NDR: 生活费 – Cost of living

Aug 23, 2015 05.25PM |
 
生活费  - Cost of Living starring Lee Hsien Loong
生活费 – Cost of Living

MOVIE TITLE: 生活费 – Cost of living

Starring: Emperor Gao Tan Lui, Empress Pai Chiak and Empress Dowager Kiam Siap

Co-starring: Assorted eunuchs and terracotta warriors

PLOT: This Chinese period drama is set during the reign of Emperor Gao who is upset with the spendthrift ways of his Empress and the court officials. His treasury is depleted and he is being pressured by eunuchs for new all-silk court attire to celebrate the Empress Dowager’s 80th birthday. But the Empress Dowager intervenes, quoting a long-dead Chinese philosopher on the value of thrift and humility. She goes down in history as the wise leader who said: “Cost of living is not the same as cost of lifestyle”.

REVIEW: The PM touched on cost-of-living in his English speech, but he said much more in Mandarin. Clearly, the Chinese community’s grumbles about “things getting so expensive” uttered in Mandarin and a variety of dialects is an issue he feels the need to address. It is a perennial hot potato, which is unlikely to be cooled no matter what he says. These are the issues that general elections revolve around, especially in the HDB heartland.

Is it a “real” pinch or have we just formed a habit of complaining about prices whenever we have to pay a bill? Never mind that inflation has come down, people say, it just doesn’t seem to be reflected on a day-to-day basis. Has cost of living gone up in tandem with standard of living? If so, everyone should expect to pay for a better quality of life. More importantly, are wages keeping pace? If they aren’t, are enough subsidies being put out to ensure that basic necessities are within reach of the lower income?

But that’s the point, isn’t it? Cost of living is about basic necessities.

On this front, the PM made a commitment to keep necessities such as food, public transport, healthcare and housing affordable. Seniors above 65 are happy with the hefty discounts on medical care that their PG cards give them. Mr Lee said so, although he needn’t. Their satisfaction is clear. Last night, he also announced that even households earning below $1,000 will be able to own their flat.

As for food, he referred to the staple, rice, and how NTUC Fairprice supermarkets sell 30 brands, including 10 house brands which are presumably much cheaper. And in a nod to a change in lifestyle where more people are eating out than at home, he said that more hawker centres will be built and different operating models were being tried out. PM Lee said he visited the new hawker centre at Ci Yuan Community Club in Ang Mo Kio-Hougang. Operated by Fei Siong Food Management, this hawker centre runs on a not-for-profit model. He had noted that queues are long. But the test will probably come a year or so later, when hawkers decide whether the model is good enough for them to sustain their business and prosper.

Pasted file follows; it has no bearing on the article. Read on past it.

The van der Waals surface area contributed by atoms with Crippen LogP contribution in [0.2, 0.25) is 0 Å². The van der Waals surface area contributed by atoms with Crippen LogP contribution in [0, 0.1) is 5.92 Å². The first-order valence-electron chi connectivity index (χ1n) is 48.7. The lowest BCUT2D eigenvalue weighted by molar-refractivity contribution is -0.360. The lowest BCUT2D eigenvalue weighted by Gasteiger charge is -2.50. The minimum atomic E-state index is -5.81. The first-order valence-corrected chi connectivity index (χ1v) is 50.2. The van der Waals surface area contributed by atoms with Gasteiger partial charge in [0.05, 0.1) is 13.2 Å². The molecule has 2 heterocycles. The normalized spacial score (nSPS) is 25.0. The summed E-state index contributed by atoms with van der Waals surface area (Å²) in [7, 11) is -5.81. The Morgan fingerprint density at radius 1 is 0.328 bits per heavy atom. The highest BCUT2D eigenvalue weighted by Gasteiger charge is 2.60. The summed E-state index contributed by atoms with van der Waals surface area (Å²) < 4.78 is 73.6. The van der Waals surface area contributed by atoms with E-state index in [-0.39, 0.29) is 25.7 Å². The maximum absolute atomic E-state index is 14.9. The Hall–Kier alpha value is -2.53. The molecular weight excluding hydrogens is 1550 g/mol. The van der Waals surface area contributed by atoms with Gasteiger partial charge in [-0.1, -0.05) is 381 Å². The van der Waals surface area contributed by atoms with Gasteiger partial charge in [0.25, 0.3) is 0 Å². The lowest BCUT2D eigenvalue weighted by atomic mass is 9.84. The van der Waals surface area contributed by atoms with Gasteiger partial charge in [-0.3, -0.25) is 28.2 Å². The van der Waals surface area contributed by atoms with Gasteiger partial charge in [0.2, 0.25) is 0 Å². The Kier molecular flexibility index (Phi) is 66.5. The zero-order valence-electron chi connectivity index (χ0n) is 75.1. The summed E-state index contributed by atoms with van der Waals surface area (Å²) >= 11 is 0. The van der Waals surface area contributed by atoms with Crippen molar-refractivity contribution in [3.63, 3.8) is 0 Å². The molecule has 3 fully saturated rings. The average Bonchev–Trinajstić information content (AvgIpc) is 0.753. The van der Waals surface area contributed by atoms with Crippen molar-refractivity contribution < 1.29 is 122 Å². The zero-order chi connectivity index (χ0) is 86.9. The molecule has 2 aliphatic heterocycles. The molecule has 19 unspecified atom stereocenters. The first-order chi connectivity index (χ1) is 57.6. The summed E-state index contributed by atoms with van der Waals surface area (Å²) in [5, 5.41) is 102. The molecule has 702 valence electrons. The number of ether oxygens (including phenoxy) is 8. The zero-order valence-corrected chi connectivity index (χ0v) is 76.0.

As for transport, and it’s PUBLIC transport, mind you, the PM disclosed that wage increases over the past 10 years have outpaced transport fare increases. It makes one wonder about the salaries of bus and train drivers. Can they be paid more if transport revenues aren’t going up as much as wages, especially since public transport is in private sector hands?

Then the PM went on to more sensitive ground, couching his words carefully so as not to offend. There may be reasons why the money is not enough, such as the desire to lead a better lifestyle. It is a reasonable aspiration, he said, but it will mean higher expenses that cannot always be solved through policies.

He picked two examples: the widespread use of air-conditioning, which forms a substantial part of the PUB bill and how each person seems to have a mobile phone, instead of a household sharing a landline like in the past. There will probably be countless retorts to this, such as how both are necessities now given the humidity (which drains the ability to work) and the use of mobile phones for work purposes (especially needed in this Smart Nation phase).

Perhaps he could have used a better example, like drinking coffee at Starbucks versus drinking kopi at a kopitiam. Will cutting down on designer coffee help to pay for air-con? Time to check the bill.

 

 

This is the first for our National Day Rally coverage. Read the rest of our four-part series on what happened at the National Day Rally on August 23, 2015.
Part 2: A home to call our own.
Part 3: Where are you, baby?
Part 4: Space EduCity 2020
Bonus: Dear PM

Text by Bertha Henson.

Image sources: Lee Hsien Loong Facebook Page, ModeryMulligan Stu. CC BY-NC 2.0.

Photo Illustration by The Middle Ground.

If you like this article, Like the Middle Ground‘s Facebook Page as well!

For breaking news, you can talk to us via email.